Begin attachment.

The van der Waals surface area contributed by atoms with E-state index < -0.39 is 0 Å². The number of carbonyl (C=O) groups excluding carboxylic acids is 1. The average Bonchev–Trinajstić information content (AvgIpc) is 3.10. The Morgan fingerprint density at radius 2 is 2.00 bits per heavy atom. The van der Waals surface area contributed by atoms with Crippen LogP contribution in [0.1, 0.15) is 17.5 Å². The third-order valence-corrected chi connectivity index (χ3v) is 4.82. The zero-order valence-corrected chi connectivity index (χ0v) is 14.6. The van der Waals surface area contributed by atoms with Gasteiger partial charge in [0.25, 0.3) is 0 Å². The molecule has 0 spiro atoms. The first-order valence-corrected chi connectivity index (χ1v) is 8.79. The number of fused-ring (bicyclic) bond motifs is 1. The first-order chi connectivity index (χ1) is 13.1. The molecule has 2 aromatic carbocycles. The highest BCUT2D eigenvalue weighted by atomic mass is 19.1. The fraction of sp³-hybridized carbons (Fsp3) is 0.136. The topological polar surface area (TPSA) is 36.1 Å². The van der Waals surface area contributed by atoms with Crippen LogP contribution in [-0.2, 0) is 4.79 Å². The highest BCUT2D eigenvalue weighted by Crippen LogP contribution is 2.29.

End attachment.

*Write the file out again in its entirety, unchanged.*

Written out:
The van der Waals surface area contributed by atoms with E-state index < -0.39 is 0 Å². The number of carbonyl (C=O) groups excluding carboxylic acids is 1. The average Bonchev–Trinajstić information content (AvgIpc) is 3.10. The Morgan fingerprint density at radius 2 is 2.00 bits per heavy atom. The van der Waals surface area contributed by atoms with Crippen LogP contribution in [0.1, 0.15) is 17.5 Å². The third-order valence-corrected chi connectivity index (χ3v) is 4.82. The zero-order valence-corrected chi connectivity index (χ0v) is 14.6. The van der Waals surface area contributed by atoms with Gasteiger partial charge in [0.25, 0.3) is 0 Å². The molecule has 0 spiro atoms. The first-order valence-corrected chi connectivity index (χ1v) is 8.79. The number of fused-ring (bicyclic) bond motifs is 1. The first-order chi connectivity index (χ1) is 13.1. The molecule has 2 aromatic carbocycles. The highest BCUT2D eigenvalue weighted by atomic mass is 19.1. The fraction of sp³-hybridized carbons (Fsp3) is 0.136. The topological polar surface area (TPSA) is 36.1 Å². The van der Waals surface area contributed by atoms with Crippen LogP contribution in [-0.2, 0) is 4.79 Å². The highest BCUT2D eigenvalue weighted by Crippen LogP contribution is 2.29.